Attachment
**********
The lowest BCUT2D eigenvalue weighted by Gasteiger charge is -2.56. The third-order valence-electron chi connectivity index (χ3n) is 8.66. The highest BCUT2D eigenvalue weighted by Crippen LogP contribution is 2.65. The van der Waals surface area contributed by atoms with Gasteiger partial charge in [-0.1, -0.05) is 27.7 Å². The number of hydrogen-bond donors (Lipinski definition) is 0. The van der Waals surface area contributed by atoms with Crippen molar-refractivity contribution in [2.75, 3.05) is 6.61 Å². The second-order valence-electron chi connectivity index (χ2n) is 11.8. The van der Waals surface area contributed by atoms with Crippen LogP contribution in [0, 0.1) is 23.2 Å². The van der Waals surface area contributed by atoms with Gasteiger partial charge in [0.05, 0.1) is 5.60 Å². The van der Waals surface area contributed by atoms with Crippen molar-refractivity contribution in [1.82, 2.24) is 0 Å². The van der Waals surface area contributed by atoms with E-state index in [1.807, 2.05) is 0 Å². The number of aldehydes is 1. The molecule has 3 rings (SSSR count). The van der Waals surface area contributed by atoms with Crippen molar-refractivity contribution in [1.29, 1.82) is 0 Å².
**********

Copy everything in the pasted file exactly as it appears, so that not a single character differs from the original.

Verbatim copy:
The lowest BCUT2D eigenvalue weighted by Gasteiger charge is -2.56. The third-order valence-electron chi connectivity index (χ3n) is 8.66. The highest BCUT2D eigenvalue weighted by Crippen LogP contribution is 2.65. The van der Waals surface area contributed by atoms with Gasteiger partial charge in [-0.1, -0.05) is 27.7 Å². The number of hydrogen-bond donors (Lipinski definition) is 0. The van der Waals surface area contributed by atoms with Crippen molar-refractivity contribution in [2.75, 3.05) is 6.61 Å². The second-order valence-electron chi connectivity index (χ2n) is 11.8. The van der Waals surface area contributed by atoms with Crippen LogP contribution in [0, 0.1) is 23.2 Å². The van der Waals surface area contributed by atoms with Gasteiger partial charge in [0.05, 0.1) is 5.60 Å². The van der Waals surface area contributed by atoms with Crippen molar-refractivity contribution in [1.82, 2.24) is 0 Å². The van der Waals surface area contributed by atoms with E-state index in [1.807, 2.05) is 0 Å². The number of aldehydes is 1. The molecule has 3 rings (SSSR count). The van der Waals surface area contributed by atoms with Crippen molar-refractivity contribution in [1.29, 1.82) is 0 Å².